Mike Findlay: The Self-Made West Indies Wicket-Keeper’s Success Secrets!

Thaddeus Michael “Mike” Findlay (born 19 October 1943 at TroumacaSaint Vincent) represented the West Indies in ten Tests from 1969 to 1973, as a batsman and wicketkeeper. Widely regarded as one of the very best wicket keepers the Caribbean has ever produced, Mike Findlay was the first player from the Leeward and Windward Islands to represent the West Indies. (Roberts came from St Vincent but was playing in Trinidad when he was selected for the West Indies team.) Findlay toured Australia and New Zealand in 1968-69, and England in 1969 and 1976.

Findlay found the experience and support of his teammates helpful when he entered the West Indies team, and later remarked, “I never forgot when I first went on tour with the West Indies team. An experienced player was given a younger player as his mentor. Wes Hall was a mentor to me. Jackie Hendriks was the No. 1 keeper, and Jackie would sit with me and pass on his experience. “

Mike Findlay grew up in the rural Village of Troumaca on the north-western side of St Vincent and the Grenadines in the Windward Islands. Like most young boys at the time, he was attracted to cricket because it was the main sport played in most Villages then. Findlay once said of his boyhood days ““Where I came from we played cricket all the time, using everything that was around us. There was a lime tree and an orange tree. The lime tree would never flourish. We used the lime to bowl. We used grapefruit, we couldn’t afford balls. When we did get a real cricket ball, we covered it in soft, white grease. We would then wrap the ball in banana leaves to preserve it. We used coconut branches as bats. We would use a cutlass to shape it into a bat. We just used what we could.”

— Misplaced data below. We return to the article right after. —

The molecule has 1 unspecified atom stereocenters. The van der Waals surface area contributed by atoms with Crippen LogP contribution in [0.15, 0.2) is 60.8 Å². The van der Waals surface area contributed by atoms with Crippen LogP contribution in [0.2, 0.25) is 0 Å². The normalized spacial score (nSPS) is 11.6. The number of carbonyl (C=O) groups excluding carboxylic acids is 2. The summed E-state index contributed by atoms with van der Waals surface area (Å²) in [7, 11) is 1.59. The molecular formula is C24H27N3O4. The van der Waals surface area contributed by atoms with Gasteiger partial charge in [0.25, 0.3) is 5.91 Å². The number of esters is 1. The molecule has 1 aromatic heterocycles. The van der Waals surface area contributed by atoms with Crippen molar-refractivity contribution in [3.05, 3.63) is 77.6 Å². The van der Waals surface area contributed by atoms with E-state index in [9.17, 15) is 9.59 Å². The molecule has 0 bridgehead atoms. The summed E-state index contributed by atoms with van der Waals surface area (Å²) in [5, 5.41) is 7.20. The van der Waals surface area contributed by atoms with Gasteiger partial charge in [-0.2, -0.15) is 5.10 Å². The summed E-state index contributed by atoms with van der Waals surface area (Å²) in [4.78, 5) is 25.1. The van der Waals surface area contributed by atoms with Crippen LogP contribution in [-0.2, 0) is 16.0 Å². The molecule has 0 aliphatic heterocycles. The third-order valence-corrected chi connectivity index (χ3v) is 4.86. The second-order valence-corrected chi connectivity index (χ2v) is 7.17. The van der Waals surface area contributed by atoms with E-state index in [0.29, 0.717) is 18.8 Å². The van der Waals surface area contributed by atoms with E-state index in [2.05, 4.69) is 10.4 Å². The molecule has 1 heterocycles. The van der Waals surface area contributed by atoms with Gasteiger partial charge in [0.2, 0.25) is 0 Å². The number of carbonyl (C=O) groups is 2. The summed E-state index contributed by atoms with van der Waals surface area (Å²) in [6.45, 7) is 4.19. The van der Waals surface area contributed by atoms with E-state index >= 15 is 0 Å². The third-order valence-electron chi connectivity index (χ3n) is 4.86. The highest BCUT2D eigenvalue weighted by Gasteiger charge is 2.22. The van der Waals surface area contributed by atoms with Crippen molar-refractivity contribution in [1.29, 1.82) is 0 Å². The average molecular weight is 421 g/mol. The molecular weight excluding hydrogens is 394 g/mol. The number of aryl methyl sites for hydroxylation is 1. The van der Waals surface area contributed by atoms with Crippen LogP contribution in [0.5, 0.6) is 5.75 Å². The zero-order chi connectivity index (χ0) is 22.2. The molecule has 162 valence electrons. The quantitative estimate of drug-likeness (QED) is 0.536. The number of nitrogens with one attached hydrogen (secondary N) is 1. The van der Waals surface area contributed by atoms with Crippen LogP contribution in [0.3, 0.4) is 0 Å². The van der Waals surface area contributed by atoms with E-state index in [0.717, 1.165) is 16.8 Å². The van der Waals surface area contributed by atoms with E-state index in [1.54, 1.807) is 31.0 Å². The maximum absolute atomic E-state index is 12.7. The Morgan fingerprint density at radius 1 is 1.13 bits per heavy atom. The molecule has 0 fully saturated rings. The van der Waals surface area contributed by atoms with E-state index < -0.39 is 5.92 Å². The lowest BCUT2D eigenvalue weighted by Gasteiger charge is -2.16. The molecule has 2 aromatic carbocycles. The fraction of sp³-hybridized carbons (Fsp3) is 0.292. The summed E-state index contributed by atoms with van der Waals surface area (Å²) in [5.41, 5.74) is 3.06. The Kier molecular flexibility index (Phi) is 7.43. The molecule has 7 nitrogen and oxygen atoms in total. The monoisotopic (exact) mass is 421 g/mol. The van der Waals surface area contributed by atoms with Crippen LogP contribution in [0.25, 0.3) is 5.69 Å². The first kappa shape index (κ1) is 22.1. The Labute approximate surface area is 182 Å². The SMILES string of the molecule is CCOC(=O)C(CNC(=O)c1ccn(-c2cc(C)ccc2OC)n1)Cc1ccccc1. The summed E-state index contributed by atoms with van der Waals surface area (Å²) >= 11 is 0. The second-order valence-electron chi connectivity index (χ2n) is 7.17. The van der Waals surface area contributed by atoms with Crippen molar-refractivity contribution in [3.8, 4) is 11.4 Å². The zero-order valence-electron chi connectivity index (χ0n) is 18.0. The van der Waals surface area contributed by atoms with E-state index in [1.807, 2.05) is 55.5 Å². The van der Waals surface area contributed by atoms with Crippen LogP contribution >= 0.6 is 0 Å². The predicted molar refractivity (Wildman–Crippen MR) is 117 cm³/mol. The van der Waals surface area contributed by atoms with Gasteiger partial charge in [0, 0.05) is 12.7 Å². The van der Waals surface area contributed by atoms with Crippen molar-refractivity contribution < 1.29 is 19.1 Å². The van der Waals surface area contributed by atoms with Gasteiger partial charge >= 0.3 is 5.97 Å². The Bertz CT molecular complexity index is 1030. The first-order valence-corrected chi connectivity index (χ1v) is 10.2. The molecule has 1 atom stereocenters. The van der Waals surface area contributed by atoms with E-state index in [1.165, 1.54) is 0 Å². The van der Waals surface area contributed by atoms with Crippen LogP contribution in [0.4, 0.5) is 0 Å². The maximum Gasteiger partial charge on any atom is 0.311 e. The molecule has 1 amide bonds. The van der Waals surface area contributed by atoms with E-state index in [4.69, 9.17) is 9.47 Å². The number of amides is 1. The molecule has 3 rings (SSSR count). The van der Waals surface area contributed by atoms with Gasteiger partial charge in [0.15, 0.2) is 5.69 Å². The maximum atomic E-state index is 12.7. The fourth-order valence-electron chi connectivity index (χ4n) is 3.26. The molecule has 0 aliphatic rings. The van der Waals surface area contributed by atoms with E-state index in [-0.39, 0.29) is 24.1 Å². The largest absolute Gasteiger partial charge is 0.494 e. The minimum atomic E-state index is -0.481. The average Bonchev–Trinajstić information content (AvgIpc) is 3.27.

When he moved to Kingstown to attend Secondary School, the St Vincent Grammar School, he became of goalkeeper in football (soccer) and eventually also played for the school, his club Saints and St Vincent.

As was the case with many young boys of that era, very few of benefited from formal cricket coaching. At nine years old and attending the Troumaca Primary School, Findlay initially fancied himself a fast bowler, but he did not like the idea of fielding at long leg after bowling his spell. He wanted to be involved in the game throughout the match. He quickly realized that wicket-keeping was the only position that would allow him that privilege. So started Mike Findlay’s wicket-keeping career.

There was an MCC Cricket Coaching Chart on the wall of the Troumaca Primary School. The students could not help seeing it as they entered school each morning and as they and their teachers assembled for prayers. It was also the last thing they saw as they assembled for afternoon prayers at the end of the school day.

Mike Findlay memorized the batting, bowling and fielding positions so much so that he could close his eyes and visualize every detail on the chart. He then applied the basics at the school’s cricket practice sessions.

Mike Findlay practiced his cricket fanatically.

“It was the kind of commitment that borders on insanity,” he said. “I was a fitness fanatic because that was what I wanted to do. We have a kind of commitment and a kind of discipline that is difficult now.

“Cricket was a passion, all the people in our village, even the ones who didn’t play, would encourage us. I practiced a lot, I watched a lot.”

As he grew up, Findlay also read every book on cricket, especially batting and wicket-keeping that he could lay his hands on as. While still in Primary School he also played for the Troumaca Village team in friendly and competitive matches against other school and village teams. He was selected to the National Primary School team and recall playing a match against the St Vincent Grammar School Team the year before he became a student at the school.

By the time he’d entered the Boys Grammar School at 11 years, Mike Findlay had become quite adept at batting and wicket-keeping, and by his second year in school was playing for his House team and shortly after that for the school. His first tour was in the 1960 Inter-Schools Sports in Grenada. It was held every two years and brought together the top athletes, cricketers and footballers from the main secondary schools in the Windward Islands then – the Boys Grammar School of St Vincent, the St Mary’s School in St Lucia, the Dominica Grammar School and the Grenada Boys Secondary School.